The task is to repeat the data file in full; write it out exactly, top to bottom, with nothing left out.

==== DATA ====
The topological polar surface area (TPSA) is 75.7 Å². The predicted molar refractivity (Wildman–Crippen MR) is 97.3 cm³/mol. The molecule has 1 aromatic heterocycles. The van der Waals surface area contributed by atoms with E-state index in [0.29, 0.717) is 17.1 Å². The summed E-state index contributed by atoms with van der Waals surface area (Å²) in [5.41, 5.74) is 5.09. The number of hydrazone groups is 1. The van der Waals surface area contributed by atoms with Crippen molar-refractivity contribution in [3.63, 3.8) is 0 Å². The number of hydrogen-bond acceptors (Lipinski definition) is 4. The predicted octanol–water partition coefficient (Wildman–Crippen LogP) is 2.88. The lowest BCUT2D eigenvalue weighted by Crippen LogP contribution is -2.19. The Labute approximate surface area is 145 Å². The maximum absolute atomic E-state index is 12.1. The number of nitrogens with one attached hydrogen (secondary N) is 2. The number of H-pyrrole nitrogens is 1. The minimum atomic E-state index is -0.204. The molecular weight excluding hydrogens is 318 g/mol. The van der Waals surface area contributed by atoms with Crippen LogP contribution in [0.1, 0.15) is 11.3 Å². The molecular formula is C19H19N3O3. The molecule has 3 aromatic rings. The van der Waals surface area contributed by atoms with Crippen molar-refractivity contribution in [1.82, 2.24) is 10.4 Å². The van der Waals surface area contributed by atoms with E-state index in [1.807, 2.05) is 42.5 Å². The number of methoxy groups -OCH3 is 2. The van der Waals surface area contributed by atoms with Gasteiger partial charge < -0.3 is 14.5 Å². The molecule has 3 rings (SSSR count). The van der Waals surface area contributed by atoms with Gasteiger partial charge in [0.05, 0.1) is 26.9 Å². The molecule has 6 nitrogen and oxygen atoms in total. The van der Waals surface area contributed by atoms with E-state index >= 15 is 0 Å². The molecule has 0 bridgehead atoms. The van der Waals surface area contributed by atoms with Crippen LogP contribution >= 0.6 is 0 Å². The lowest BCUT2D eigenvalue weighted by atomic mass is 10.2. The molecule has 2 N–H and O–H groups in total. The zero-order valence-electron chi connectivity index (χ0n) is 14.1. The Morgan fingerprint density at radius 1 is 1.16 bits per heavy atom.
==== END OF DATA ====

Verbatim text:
The topological polar surface area (TPSA) is 75.7 Å². The predicted molar refractivity (Wildman–Crippen MR) is 97.3 cm³/mol. The molecule has 1 aromatic heterocycles. The van der Waals surface area contributed by atoms with E-state index in [0.29, 0.717) is 17.1 Å². The summed E-state index contributed by atoms with van der Waals surface area (Å²) in [5.41, 5.74) is 5.09. The number of hydrazone groups is 1. The van der Waals surface area contributed by atoms with Crippen molar-refractivity contribution in [3.63, 3.8) is 0 Å². The number of hydrogen-bond acceptors (Lipinski definition) is 4. The predicted octanol–water partition coefficient (Wildman–Crippen LogP) is 2.88. The lowest BCUT2D eigenvalue weighted by Crippen LogP contribution is -2.19. The Labute approximate surface area is 145 Å². The maximum absolute atomic E-state index is 12.1. The number of nitrogens with one attached hydrogen (secondary N) is 2. The number of H-pyrrole nitrogens is 1. The minimum atomic E-state index is -0.204. The molecular weight excluding hydrogens is 318 g/mol. The van der Waals surface area contributed by atoms with Crippen LogP contribution in [0.1, 0.15) is 11.3 Å². The molecular formula is C19H19N3O3. The molecule has 3 aromatic rings. The van der Waals surface area contributed by atoms with Crippen molar-refractivity contribution in [1.82, 2.24) is 10.4 Å². The van der Waals surface area contributed by atoms with E-state index in [1.807, 2.05) is 42.5 Å². The number of methoxy groups -OCH3 is 2. The van der Waals surface area contributed by atoms with Gasteiger partial charge < -0.3 is 14.5 Å². The molecule has 3 rings (SSSR count). The van der Waals surface area contributed by atoms with Gasteiger partial charge in [0.05, 0.1) is 26.9 Å². The molecule has 6 nitrogen and oxygen atoms in total. The van der Waals surface area contributed by atoms with E-state index >= 15 is 0 Å². The molecule has 0 bridgehead atoms. The van der Waals surface area contributed by atoms with Crippen LogP contribution >= 0.6 is 0 Å². The lowest BCUT2D eigenvalue weighted by atomic mass is 10.2. The molecule has 2 N–H and O–H groups in total. The zero-order valence-electron chi connectivity index (χ0n) is 14.1. The Morgan fingerprint density at radius 1 is 1.16 bits per heavy atom.